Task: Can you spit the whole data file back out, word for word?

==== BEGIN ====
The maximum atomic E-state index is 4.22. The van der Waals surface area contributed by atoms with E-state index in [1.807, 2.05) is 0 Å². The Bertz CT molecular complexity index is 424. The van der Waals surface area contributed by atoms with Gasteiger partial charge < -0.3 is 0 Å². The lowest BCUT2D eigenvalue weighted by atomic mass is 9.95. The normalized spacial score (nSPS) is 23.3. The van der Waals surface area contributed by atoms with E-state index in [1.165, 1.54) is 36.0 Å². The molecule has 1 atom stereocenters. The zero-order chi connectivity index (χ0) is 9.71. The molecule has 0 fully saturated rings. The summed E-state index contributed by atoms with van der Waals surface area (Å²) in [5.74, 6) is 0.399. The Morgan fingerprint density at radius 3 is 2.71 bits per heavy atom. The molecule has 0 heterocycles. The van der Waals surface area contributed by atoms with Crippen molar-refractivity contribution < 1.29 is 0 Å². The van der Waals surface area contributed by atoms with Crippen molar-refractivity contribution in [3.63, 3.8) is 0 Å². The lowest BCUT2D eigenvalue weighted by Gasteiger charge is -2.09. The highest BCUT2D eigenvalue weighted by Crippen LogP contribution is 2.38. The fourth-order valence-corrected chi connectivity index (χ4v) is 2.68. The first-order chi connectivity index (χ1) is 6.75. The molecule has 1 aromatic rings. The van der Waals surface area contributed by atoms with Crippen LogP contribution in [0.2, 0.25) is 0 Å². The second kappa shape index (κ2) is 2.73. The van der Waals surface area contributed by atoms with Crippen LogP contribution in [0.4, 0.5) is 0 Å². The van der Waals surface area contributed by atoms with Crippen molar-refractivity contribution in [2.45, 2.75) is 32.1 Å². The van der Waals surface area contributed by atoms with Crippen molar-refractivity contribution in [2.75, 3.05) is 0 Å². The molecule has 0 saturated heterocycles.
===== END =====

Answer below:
The maximum atomic E-state index is 4.22. The van der Waals surface area contributed by atoms with E-state index in [1.807, 2.05) is 0 Å². The Bertz CT molecular complexity index is 424. The van der Waals surface area contributed by atoms with Gasteiger partial charge < -0.3 is 0 Å². The lowest BCUT2D eigenvalue weighted by atomic mass is 9.95. The normalized spacial score (nSPS) is 23.3. The van der Waals surface area contributed by atoms with E-state index in [1.165, 1.54) is 36.0 Å². The molecule has 1 atom stereocenters. The zero-order chi connectivity index (χ0) is 9.71. The molecule has 0 fully saturated rings. The summed E-state index contributed by atoms with van der Waals surface area (Å²) in [5.74, 6) is 0.399. The Morgan fingerprint density at radius 3 is 2.71 bits per heavy atom. The molecule has 0 heterocycles. The van der Waals surface area contributed by atoms with Crippen molar-refractivity contribution < 1.29 is 0 Å². The van der Waals surface area contributed by atoms with Crippen molar-refractivity contribution in [3.63, 3.8) is 0 Å². The lowest BCUT2D eigenvalue weighted by Gasteiger charge is -2.09. The highest BCUT2D eigenvalue weighted by Crippen LogP contribution is 2.38. The fourth-order valence-corrected chi connectivity index (χ4v) is 2.68. The first-order chi connectivity index (χ1) is 6.75. The molecule has 1 aromatic rings. The van der Waals surface area contributed by atoms with Crippen LogP contribution in [0.2, 0.25) is 0 Å². The second kappa shape index (κ2) is 2.73. The van der Waals surface area contributed by atoms with Crippen LogP contribution in [0.4, 0.5) is 0 Å². The van der Waals surface area contributed by atoms with Crippen molar-refractivity contribution in [2.45, 2.75) is 32.1 Å². The van der Waals surface area contributed by atoms with Crippen molar-refractivity contribution in [2.75, 3.05) is 0 Å². The molecule has 0 saturated heterocycles.